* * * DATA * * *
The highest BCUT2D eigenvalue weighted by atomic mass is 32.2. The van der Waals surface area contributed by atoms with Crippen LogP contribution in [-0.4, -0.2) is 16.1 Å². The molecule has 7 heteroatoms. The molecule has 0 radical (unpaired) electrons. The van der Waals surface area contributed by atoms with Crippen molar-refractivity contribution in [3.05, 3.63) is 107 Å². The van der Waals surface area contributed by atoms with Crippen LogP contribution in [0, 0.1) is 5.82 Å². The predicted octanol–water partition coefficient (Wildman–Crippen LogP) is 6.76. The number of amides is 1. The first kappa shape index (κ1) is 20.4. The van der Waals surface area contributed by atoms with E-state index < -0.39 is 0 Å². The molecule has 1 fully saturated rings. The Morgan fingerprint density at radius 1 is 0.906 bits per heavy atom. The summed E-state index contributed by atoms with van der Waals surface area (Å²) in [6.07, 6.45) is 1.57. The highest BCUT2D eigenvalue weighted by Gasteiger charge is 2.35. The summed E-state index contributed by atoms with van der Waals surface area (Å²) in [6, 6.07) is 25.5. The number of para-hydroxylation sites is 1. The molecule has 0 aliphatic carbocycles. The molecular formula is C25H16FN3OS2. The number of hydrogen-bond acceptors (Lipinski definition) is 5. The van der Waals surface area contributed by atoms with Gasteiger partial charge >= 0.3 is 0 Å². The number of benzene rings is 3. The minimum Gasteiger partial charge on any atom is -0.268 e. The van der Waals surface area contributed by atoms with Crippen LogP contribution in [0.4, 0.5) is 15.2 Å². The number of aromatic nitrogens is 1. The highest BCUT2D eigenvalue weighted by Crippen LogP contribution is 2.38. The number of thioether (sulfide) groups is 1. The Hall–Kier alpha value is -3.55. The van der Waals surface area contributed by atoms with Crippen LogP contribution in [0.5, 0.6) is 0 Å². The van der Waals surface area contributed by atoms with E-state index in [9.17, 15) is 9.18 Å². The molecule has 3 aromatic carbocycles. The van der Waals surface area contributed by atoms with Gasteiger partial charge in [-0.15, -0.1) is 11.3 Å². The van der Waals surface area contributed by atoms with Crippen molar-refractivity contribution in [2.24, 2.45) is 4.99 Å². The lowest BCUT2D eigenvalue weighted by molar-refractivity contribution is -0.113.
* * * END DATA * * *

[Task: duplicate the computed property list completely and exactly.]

The highest BCUT2D eigenvalue weighted by atomic mass is 32.2. The van der Waals surface area contributed by atoms with Crippen LogP contribution in [-0.4, -0.2) is 16.1 Å². The molecule has 7 heteroatoms. The molecule has 0 radical (unpaired) electrons. The van der Waals surface area contributed by atoms with Crippen molar-refractivity contribution in [3.05, 3.63) is 107 Å². The van der Waals surface area contributed by atoms with Crippen LogP contribution in [0, 0.1) is 5.82 Å². The predicted octanol–water partition coefficient (Wildman–Crippen LogP) is 6.76. The number of amides is 1. The first kappa shape index (κ1) is 20.4. The van der Waals surface area contributed by atoms with E-state index < -0.39 is 0 Å². The molecule has 1 fully saturated rings. The Morgan fingerprint density at radius 1 is 0.906 bits per heavy atom. The summed E-state index contributed by atoms with van der Waals surface area (Å²) in [6.07, 6.45) is 1.57. The highest BCUT2D eigenvalue weighted by Gasteiger charge is 2.35. The summed E-state index contributed by atoms with van der Waals surface area (Å²) in [6, 6.07) is 25.5. The number of para-hydroxylation sites is 1. The molecule has 0 aliphatic carbocycles. The molecular formula is C25H16FN3OS2. The number of hydrogen-bond acceptors (Lipinski definition) is 5. The van der Waals surface area contributed by atoms with Gasteiger partial charge >= 0.3 is 0 Å². The number of benzene rings is 3. The minimum Gasteiger partial charge on any atom is -0.268 e. The van der Waals surface area contributed by atoms with Crippen LogP contribution in [0.4, 0.5) is 15.2 Å². The number of aromatic nitrogens is 1. The highest BCUT2D eigenvalue weighted by Crippen LogP contribution is 2.38. The number of thioether (sulfide) groups is 1. The Hall–Kier alpha value is -3.55. The van der Waals surface area contributed by atoms with Crippen LogP contribution in [0.5, 0.6) is 0 Å². The van der Waals surface area contributed by atoms with E-state index in [9.17, 15) is 9.18 Å². The molecule has 3 aromatic carbocycles. The van der Waals surface area contributed by atoms with Gasteiger partial charge in [-0.15, -0.1) is 11.3 Å². The van der Waals surface area contributed by atoms with Crippen molar-refractivity contribution in [2.24, 2.45) is 4.99 Å². The lowest BCUT2D eigenvalue weighted by molar-refractivity contribution is -0.113.